MOTHERGUNSHIP: FORGE Review – Welcome to 3D Bullet Hell


Back in April, I had the chance to preview a new Meta Quest 2 game from Terrible Posture Games. And I liked what I saw. It had fun gun play, and some cool features that had me curious to see the final product. Now it’s June, and MOTHERGUNSHIP: FORGE is ready for release. And it’s shaping up to be one of the better first-person shooter offerings in VR.

If you like Doom, you’ll feel right at home in MOTHERGUNSHIP: FORGE. You’re placed in a series of dungeons, and given lots of guns. You’ve got to survive continuous levels of bullet-hell mayhem. Shooting at you from many directions are all manner of turrets, robots, and drones. It reminded me of one of Terrible Posture’s older and lesser-known titles, Tower of Guns.

When I said you’re given guns, I meant more that you’re given gun parts. You have a basic shooter, a randomly-chosen gun that might spray lots of fast, scattered shots or a shotgun with fewer, stronger shots. But on each gun are upgrade slots, into which you can attach upgrades, like ammo packs or power boosters — or maybe even another gun. Along the way, MOTHERGUNSHIP: FORGE awards you more parts and upgrades for surviving levels. You can craft yourself into your very own killing machine (literally) as you add more attachments.

Game Changer

So far, you’re probably not that impressed. It’s pretty standard stuff in many ways. But the move to 3D changes everything. Playing MOTHERGUNSHIP: FORGE on Meta Quest 2, you’re swiveling, ducking and contorting your body to avoid the slow-moving bullets flying at you. It’s a rush when you’re in the thick of the game’s tougher levels, and survival relies on your own wits (and agility). You’ve got to constantly prioritize threats on the fly: do I take out that far-away turret, or focus on the stapler-like robot running towards me?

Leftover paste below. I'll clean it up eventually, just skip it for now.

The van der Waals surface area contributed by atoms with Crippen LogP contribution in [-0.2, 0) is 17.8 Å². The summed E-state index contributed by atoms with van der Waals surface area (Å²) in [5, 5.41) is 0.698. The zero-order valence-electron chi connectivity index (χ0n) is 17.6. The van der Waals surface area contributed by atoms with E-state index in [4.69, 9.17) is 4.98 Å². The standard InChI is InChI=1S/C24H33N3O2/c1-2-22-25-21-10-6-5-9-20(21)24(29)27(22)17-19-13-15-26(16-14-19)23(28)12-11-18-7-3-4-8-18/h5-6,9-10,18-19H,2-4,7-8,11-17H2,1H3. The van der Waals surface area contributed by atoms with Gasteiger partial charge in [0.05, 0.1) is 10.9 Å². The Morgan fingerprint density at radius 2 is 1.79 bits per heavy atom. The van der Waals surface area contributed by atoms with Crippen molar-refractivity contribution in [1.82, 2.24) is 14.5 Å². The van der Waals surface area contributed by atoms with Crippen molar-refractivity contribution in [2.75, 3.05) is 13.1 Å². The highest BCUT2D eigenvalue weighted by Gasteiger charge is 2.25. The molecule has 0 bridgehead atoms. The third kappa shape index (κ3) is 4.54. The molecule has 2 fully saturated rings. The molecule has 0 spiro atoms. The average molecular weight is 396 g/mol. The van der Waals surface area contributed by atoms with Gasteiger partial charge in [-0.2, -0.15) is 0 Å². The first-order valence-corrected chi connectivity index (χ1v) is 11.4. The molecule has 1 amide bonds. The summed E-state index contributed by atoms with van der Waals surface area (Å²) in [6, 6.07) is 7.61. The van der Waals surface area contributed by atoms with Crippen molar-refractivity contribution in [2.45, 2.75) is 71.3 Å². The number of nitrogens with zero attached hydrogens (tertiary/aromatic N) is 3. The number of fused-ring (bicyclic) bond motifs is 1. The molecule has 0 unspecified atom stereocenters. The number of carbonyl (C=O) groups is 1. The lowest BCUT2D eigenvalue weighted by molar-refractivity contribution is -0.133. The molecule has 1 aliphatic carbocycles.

MOTHERGUNSHIP: FORGE gives you a lot of choice to personalize your nightmare, too. After finishing a level, you choose from a few doors where to go next. One door might offer a reward of money (to purchase upgrades in the shop), and another door might award you a new gun part. You decide what you want to focus on. Then, after surviving a bunch of levels, you face a big bad boss.

Boss fights are tough. Overall, MOTHERGUNSHIP: FORGE is a hard game. Even on Easy mode. There are times when you are facing so many bullets, coming from so many angles, that it just feels like you just can’t avoid them all. I tried my best though, and a word of advice: definitely play this game in a big, clear open space. With all the flailing, bending and arm-waving you’ll do when things get hectic, this is one of those VR titles that could cause an injury or a broken lamp if you’re not careful.

Choose Your Death

So it’s not an easy game. But what I liked was the control I had over things. Yes, bullets were hard to avoid, but they were avoidable. It was a matter of how agile I was, and how much effort I put into surviving. Unlike some 2D buttet-hells, MOTHERGUNSHIP: FORGE will not foist unfair, behind-the-back ambushes upon you. There’s no cheap deaths from enemies you can’t see. So it is difficult but fair. I died a lot, but I didn’t feel as frustrated as I usually would in this type of game.


Visually, MOTHERGUNSHIP: FORGE is not the most stunning game. The models are blocky — think old-school Doom more than the most recent iterations. Again, it recalled for me Tower of Guns, and that game is 7 years old. But there’s a fun, cartoony vibe to the visuals that appealed to me. I would like to see more color in the levels, though. There’s a dull, monochromatic look to most of them. I get that this limited palette is intentional, to help disguise enemy turrets and cannons and make them harder to see. But the lack of variety grates, and that is amplified when your eyes are already strained from the VR experience.

Same Old Same Old

Levels could use more variety too. MOTHERGUNSHIP: FORGE does throw twists at you, don’t get me wrong. But generally levels are all a big, dark-red room, and it would be nice to see more surprises visually. Overall, I liked that MOTHERGUNSHIP: FORGE offers a unique WAY to play with each run-through, with choice of upgrades and attachments. But I wished for more uniqueness in the types of environments I was placed in.

MOTHERGUNSHIP: FORGE is a lot of fun. One of the best VR bullet-hell games I’ve experienced, it will have you ducking, bending and swiveling like a demon. It may lack variety and is best played in small doses (and big clear rooms), but If you like bullet-hell survival, and you’ve got a Meta Quest 2, this one is a title to check out.

** A Meta Quest 2 code was provided by the publisher **

The Good

  • Fun bullet-hell game play
  • Lots of weapon customization
  • Works well in 3D

The Bad

  • Lack of level variety
  • Visually dull